As soon as I read the email notification, I hopped on Lake Cachuma’s website and reserved a camping site. It was late May and the Santa Barbara County park announced it would begin accepting reservations for its opening June 1. After months of not going more than a few miles from home, the possibility of spending two nights in the Santa Ynez Valley made me giddy with anticipation.
My partner and I are campers and have made several week-long trips northward, pitching our tent at state parks from Santa Cruz to Arcata. We’ve even traveled to the Grand Canyon and throughout Utah, and yet we had never spent the weekend at Lake Cachuma. We tended to dismiss it as a destination because it is so close to home.
But the pandemic has changed our perspectives of most things. Suddenly, driving over the mountains to spend a weekend on our own patch of nature — replete with a fire pit, picnic table, and oak trees — felt like an adventure. We splurged and reserved a large, lake-front spot.
Our camping sleep situation has always been a tent, but for this trip we were going in style. During lockdown, my partner had spent hours modifying his tool trailer to double as an “camper.” He affixed solar panels to the roof for electricity, put insulation between the aluminum shell and the particle board interior, and put LED lights around the ceiling, among other cozy details.
On Friday, June 5, after work we loaded up the trailer with our camping gear, filled the truck bed with firewood, and began the 40-minute drive to Lake Cachuma. The wind was whipping off the lake at a speed that made it impossible to keep the flame in our camp stove lit. We cooked our hot dogs on the firepit grill instead. Night fell and we sat in front of our flickering fire, the sounds of crickets, tree leaves rustling, and the distant conversation of other campers floating into our ears. As the wind grew fierce outside, we withdrew to our trailer where we slept in comfort.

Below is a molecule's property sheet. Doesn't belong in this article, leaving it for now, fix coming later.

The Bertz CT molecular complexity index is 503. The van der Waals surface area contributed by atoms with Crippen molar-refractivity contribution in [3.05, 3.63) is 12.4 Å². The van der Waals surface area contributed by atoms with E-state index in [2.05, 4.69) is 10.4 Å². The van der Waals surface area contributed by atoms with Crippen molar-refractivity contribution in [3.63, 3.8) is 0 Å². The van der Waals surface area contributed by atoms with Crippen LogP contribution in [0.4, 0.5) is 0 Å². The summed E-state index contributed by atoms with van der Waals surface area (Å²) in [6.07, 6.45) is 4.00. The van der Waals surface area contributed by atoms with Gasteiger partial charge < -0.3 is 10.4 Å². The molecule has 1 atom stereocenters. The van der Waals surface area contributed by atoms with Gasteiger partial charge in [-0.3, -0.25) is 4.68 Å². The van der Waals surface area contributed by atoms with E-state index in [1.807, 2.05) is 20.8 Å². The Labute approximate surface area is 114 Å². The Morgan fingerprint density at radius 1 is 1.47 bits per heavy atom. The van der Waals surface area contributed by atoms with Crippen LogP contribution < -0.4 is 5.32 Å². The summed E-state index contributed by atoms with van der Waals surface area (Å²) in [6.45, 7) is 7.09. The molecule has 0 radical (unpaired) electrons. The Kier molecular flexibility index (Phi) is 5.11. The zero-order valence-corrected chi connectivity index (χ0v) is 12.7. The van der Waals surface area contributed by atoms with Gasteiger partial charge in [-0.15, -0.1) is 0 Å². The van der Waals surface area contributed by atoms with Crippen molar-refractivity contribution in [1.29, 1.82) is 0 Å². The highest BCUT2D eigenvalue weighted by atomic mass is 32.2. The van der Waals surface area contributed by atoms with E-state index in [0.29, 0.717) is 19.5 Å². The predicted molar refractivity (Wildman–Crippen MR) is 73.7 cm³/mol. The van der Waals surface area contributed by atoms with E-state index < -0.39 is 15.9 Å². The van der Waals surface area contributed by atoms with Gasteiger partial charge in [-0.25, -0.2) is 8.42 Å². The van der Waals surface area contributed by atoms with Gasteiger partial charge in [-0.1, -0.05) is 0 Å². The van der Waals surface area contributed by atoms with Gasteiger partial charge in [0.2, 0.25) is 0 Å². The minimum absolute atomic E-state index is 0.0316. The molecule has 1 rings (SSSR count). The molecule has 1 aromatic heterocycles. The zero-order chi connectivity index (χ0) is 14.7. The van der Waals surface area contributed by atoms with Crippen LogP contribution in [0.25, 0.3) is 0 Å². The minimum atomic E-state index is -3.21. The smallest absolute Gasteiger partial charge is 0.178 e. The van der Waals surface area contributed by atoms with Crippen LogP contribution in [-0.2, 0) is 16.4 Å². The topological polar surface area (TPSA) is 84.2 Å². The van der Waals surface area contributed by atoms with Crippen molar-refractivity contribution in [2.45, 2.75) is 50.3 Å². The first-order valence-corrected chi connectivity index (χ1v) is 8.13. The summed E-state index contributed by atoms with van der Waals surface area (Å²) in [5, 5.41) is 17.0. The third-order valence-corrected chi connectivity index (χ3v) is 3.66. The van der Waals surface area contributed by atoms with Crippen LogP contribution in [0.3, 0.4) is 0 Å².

The next day was a perfect lazy Saturday. I took a long walk around the grounds and checked out the camp store. Although the playground and swimming pool were closed and physical distancing and mask-wearing was required in the bathroom and store, I felt far from the ceaseless COVID-19 worries. Being outdoors for two days, we found the wide-open space, the sound of the lake lapping on the shore, and even the unrelenting wind to be balms that soothed our stressed psyches as only nature can.
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